Out of the total 383 subjects 87.5% agreed it should be segregated at the point of waste generation. Only 5.7% were not aware about the health waste management team and 13.8% did not know the Biohazard symbol. But 32.9% did not know regarding the legislation associated with health care wastes. Out of the total study subjects 12% thought proper disposal of wastes should totally be the responsibility of the Government. And 9.9% of the study subjects considered it an unnecessary extra work burden on the hospital staff. Majority (96.1%) were aware of the colour coding for waste segregation but they did not have any clear idea of what should be disposed in which bin. Only 88.8% were aware liquid health care wastes should be treated and should be disposed properly.

It was observed in the present study that the knowledge and practices in doctors and the nursing staff was good. Among the other study subjects the knowledge of interns, attenders and lab technician was satisfactory.

The attitude of the study subjects toward separation of infectious and non-infectious waste, proper disposal and implementation of rules was positive. Majority (82%) were in favour of implementation. Only 63.6% study subjects committed that they will cooperate in HWM team. The nurses (91.5%) had a better attitude toward separation of wastes, proper disposal, implementation of rules and cooperation in programs. The attitude of attenders and housekeeping staff was found to be almost similar. Most of them thought it is an extra amount of work and were not very keen in implementing and attending training programs. The teaching faulty was keen in getting all the rules implemented but majority were not ready to share the responsibilities. The reason  mentioned were that not enough time, should be given to nurses as they are continuously in the wards etc.

No staff ever reported any injury to the Medical Superintendent or causality medical officer which would have occurred due to improperly disposed waste. However, needle stick injuries were reported by the housekeeping staff and attenders when questioned in detail during the study period. The housekeeping staff did not feel it was important to report such injuries and some were not aware of the hazards associated with it. Most of them did not know that they had to report such injuries.

Table no 1 – Knowledge about the HCW categories and treatment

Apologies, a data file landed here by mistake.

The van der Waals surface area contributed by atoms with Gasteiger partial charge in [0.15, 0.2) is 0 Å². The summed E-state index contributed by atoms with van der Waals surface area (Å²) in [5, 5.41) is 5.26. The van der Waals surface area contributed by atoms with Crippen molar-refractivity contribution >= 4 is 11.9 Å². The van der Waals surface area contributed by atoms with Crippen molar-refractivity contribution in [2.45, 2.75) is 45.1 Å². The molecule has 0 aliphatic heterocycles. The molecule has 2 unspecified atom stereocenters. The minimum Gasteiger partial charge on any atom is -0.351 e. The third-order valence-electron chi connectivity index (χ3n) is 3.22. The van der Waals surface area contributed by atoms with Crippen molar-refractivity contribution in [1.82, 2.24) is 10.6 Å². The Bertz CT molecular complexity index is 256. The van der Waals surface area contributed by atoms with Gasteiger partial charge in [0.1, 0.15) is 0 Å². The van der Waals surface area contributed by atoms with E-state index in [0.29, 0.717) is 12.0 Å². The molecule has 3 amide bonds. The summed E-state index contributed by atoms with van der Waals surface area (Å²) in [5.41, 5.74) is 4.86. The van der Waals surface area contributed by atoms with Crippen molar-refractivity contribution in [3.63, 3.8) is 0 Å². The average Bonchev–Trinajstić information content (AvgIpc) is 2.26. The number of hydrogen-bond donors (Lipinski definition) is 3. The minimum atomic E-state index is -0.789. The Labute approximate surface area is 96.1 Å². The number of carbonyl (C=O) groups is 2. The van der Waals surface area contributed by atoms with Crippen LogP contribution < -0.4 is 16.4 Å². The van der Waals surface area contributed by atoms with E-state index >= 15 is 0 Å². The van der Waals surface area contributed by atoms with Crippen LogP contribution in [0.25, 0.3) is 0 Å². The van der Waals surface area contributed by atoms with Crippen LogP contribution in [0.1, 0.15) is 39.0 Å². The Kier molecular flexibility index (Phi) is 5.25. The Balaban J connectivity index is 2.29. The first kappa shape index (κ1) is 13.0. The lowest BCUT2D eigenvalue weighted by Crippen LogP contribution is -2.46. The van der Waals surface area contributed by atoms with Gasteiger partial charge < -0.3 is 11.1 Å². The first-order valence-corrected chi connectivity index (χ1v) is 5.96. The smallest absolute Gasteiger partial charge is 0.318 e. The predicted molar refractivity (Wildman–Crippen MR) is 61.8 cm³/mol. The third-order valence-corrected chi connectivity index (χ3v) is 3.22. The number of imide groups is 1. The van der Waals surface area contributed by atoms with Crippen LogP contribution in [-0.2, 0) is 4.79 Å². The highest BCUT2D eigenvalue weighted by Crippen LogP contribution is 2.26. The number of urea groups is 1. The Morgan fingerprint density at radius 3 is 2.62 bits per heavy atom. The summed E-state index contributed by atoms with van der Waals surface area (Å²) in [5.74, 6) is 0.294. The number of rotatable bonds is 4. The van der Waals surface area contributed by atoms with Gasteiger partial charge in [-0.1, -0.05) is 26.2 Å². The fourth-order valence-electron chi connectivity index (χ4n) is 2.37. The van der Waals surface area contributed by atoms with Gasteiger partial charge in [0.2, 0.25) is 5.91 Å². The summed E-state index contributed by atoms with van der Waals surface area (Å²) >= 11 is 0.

Study  subjects Total Aware (%)
Doctors 56 43 (76.8)
Interns 65 25(38.5)
Nurses 83 68(81.9)
Technicians 44 12(27.3)
Attenders 78 23(29.5)
House keeping staff 57 11(19.3)

 

 

                                                                                                                       

 

 Discussion-

HCW management needs systemic efforts. It requires and mandates participation of all. The responsibilities should not lie with the civic body alone. The civic body can act as a coordinating agency and provide support. There is much to be done where the waste is generated. The activities include reduction of waste generated, segregation, decontamination of infected waste, proper containment of waste; secure transportation of the waste, occupational health and safety measures and by creating awareness.

 

 

 

 

Knowledge about biomedical waste management rules among the technically qualified personnel like the doctors, nurses, and laboratory staff was satisfactory but was low among the attenders and housekeeping staff. This was similar to the findings from other studies.(3,4,8)  In Gujarat, it was found that doctors were aware of risk of health hazards, whereas attenders and housekeeping staff  had very poor knowledge about it.(4) Knowledge about color coding of containers, and waste segregation which is most important pivotal point and crucial for further waste management, was also found to be better among the doctors and nurses as compared to that of the other staff. In the present study they were not very clear as to what should go in each coloured bin.

In the present study interns were included in the survey. It was surprising that though the  interns had knowledge but the attitude and practices was not satisfactory. No other previous studies had included interns in their study. This may be because they would have the knowledge  about HCW management as they are recently gave their examination, but about the attitude and practices is not satisfactory because less practical exposure .

Low level of knowledge is mainly attributed to poor training facilities and also to relatively low educational level of the staff. Training of both the technical staff and the nontechnical staff is critical for the proper and appropriate management of biomedical waste. Similar findings were found in other studies too (3,4.6) It was also found that in the present study  the nurses had significantly positive attitude when compared to the technicians and the housekeeping staff ( P<0.05). In one of the study, it was found that 98% of the nurses and 79% of the housekeeping staff had a positive attitude while only 59% of the technical staff had a positive attitude. (4) It was found that the nurses practiced HCW management better than the technical and housekeeping staff and a significant difference was found ( P<0.001). Only 95 (19%) of the subjects collected plastic waste separately of which 56 (59.8%) were nurses. In a study it was found that in a tertiary hospital, it was found that 100% nurses, 70% of the housekeeping staff and only 47% of the technical staff practiced HCW management. (3) At Jhansi it was found that the process of segregation, collection, transport, storage and final disposal of infectious waste was done in compliance with the standard procedures. It was also found that the non-infectious waste was collected separately in different containers and treated as general waste. (4) In Chandigarh, the medical establishments in the rural area and smaller ones in the urban area dispose off their biomedical waste along with municipal solid waste and no waste management system exists. (10) In one of the district in Gujarat, there was no effective waste segregation, collection, transportation and disposal system at any hospital. (4) In Karachi, it was observed that 25% hospitals were segregating sharps, pathological waste, chemical, infectious, pharmaceutical and pressurized containers at source.(11)